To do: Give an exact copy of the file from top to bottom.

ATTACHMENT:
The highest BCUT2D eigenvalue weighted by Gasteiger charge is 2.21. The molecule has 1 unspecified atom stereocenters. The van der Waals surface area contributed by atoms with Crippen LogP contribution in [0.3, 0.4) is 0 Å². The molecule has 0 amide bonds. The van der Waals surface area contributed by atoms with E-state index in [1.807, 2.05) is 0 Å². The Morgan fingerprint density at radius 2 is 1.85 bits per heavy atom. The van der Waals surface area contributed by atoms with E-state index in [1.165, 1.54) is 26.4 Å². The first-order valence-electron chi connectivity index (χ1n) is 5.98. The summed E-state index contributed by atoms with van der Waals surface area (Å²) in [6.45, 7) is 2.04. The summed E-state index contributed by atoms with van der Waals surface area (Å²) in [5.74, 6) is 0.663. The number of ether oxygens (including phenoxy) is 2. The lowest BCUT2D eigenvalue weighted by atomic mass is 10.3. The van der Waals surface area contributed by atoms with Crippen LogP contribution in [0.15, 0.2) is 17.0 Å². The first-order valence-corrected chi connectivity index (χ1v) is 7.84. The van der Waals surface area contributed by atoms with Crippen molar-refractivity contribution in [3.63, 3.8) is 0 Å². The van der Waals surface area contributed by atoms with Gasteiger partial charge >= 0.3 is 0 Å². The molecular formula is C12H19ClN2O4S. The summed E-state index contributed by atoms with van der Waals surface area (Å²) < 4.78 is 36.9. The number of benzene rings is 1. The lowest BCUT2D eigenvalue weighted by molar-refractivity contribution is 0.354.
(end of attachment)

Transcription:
The highest BCUT2D eigenvalue weighted by Gasteiger charge is 2.21. The molecule has 1 unspecified atom stereocenters. The van der Waals surface area contributed by atoms with Crippen LogP contribution in [0.3, 0.4) is 0 Å². The molecule has 0 amide bonds. The van der Waals surface area contributed by atoms with E-state index in [1.807, 2.05) is 0 Å². The Morgan fingerprint density at radius 2 is 1.85 bits per heavy atom. The van der Waals surface area contributed by atoms with E-state index in [1.165, 1.54) is 26.4 Å². The first-order valence-electron chi connectivity index (χ1n) is 5.98. The summed E-state index contributed by atoms with van der Waals surface area (Å²) in [6.45, 7) is 2.04. The summed E-state index contributed by atoms with van der Waals surface area (Å²) in [5.74, 6) is 0.663. The number of ether oxygens (including phenoxy) is 2. The lowest BCUT2D eigenvalue weighted by atomic mass is 10.3. The van der Waals surface area contributed by atoms with Crippen LogP contribution in [0.15, 0.2) is 17.0 Å². The first-order valence-corrected chi connectivity index (χ1v) is 7.84. The van der Waals surface area contributed by atoms with Crippen molar-refractivity contribution in [3.63, 3.8) is 0 Å². The van der Waals surface area contributed by atoms with Gasteiger partial charge >= 0.3 is 0 Å². The molecular formula is C12H19ClN2O4S. The summed E-state index contributed by atoms with van der Waals surface area (Å²) < 4.78 is 36.9. The number of benzene rings is 1. The lowest BCUT2D eigenvalue weighted by molar-refractivity contribution is 0.354.